Europe’s move towards a universal gadget charger, explained

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My phone uses a different charging cable than my laptop, which uses a different cable than my PC keyboard, which for some reason uses the same charging cable as my toothbrush.

In other words, my life is madly full of strings. And I’m not the only one.

This week, the European Union reached a tentative agreement requiring products like those (with the possible exception of the toothbrush) sold within its borders to use the same USB-C charging port. . This means that companies using proprietary technology – like Apple – will have to make big changes.

Smartphones must have a common charging port by 2024, says EU

According to a statement from the European Parliament, the aim is to “make EU products more sustainable, reduce e-waste and make life easier for consumers”.

Here is our brief guide to what the EU plan calls for and what it could mean for all of us outside Europe’s borders.

What is really happening?

The EU wants to make sure people can use one type of charger to power many different portable electronic devices. This list includes smartphones, tablets, headphones, cameras, e-readers, portable game consoles, Bluetooth speakers, keyboards, computer mice, and other gadgets that you charge by plugging in a cable.

Assuming the European Parliament and European Council approve this move after their summer recess, hardware makers and tech companies will have until fall 2024 to ensure specified products have USB-C ports. .

The situation for laptops is slightly different – the companies producing them will have 40 months from the approval of the deal by European lawmakers to ensure that their computers support USB-C charging.

Along with mandating a “common” charger, the EU also hopes to standardize charging speeds for gadgets – like smartphones – that support faster charging.

Much of the conversation surrounding the EU decision has focused on Apple, and for good reason: the company’s iPhones have used the proprietary Lightning charging system for nearly a decade, and it doesn’t appear have a lot of options other than replacing it entirely.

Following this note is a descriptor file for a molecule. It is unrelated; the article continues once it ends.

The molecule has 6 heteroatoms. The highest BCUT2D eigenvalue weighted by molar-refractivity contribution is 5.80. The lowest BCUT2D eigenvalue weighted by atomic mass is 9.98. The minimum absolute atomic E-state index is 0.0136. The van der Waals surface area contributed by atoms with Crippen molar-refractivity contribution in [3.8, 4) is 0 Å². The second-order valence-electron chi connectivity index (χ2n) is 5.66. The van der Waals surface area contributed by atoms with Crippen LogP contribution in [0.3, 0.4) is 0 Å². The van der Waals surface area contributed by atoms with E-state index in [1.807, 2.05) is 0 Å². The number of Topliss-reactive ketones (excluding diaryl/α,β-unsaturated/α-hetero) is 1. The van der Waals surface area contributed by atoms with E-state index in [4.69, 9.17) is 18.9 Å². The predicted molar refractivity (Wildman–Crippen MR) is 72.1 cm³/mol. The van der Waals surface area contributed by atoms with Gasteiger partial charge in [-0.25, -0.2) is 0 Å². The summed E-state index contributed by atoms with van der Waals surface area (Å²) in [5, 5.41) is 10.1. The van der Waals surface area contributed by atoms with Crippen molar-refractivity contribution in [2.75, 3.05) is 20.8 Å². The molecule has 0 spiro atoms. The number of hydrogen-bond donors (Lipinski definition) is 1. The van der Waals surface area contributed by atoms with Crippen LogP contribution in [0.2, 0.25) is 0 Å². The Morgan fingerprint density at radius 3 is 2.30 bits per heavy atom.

He probably can’t stick a Lightning to USB-C dongle in iPhone cases and call it a day because the proposal says the USB-C connector “should remain accessible and operational at all times.” And Alex Agius Saliba, the European Parliament’s chief negotiator, told a press conference that “if Apple wants to market its products, sell its products in our internal market, they have to play by our rules” about building a USB-C connector. in their devices.

Unsurprisingly, it’s a transition the company would have tested behind closed doors. After all, it’s not like the company isn’t a fan of the connector – it already uses USB-C charging in its laptops and in a handful of iPad models, although its cheaper tablets continue to grow. use lightning ports.

But could Apple create separate USB-C versions of the iPhone for use in Europe while the rest of us get models with Lightning ports? That thought has crossed the minds of some industry watchers – though they don’t really expect Apple to make that call.

“I think the most likely outcome here is that Apple will move the iPhone to USB-C globally rather than making two slightly different designs,” said Case law processor Aaron Perzanowski. Western Reserve University in Cleveland. “I’m no supply chain expert, but I can’t imagine that would be an effective approach.”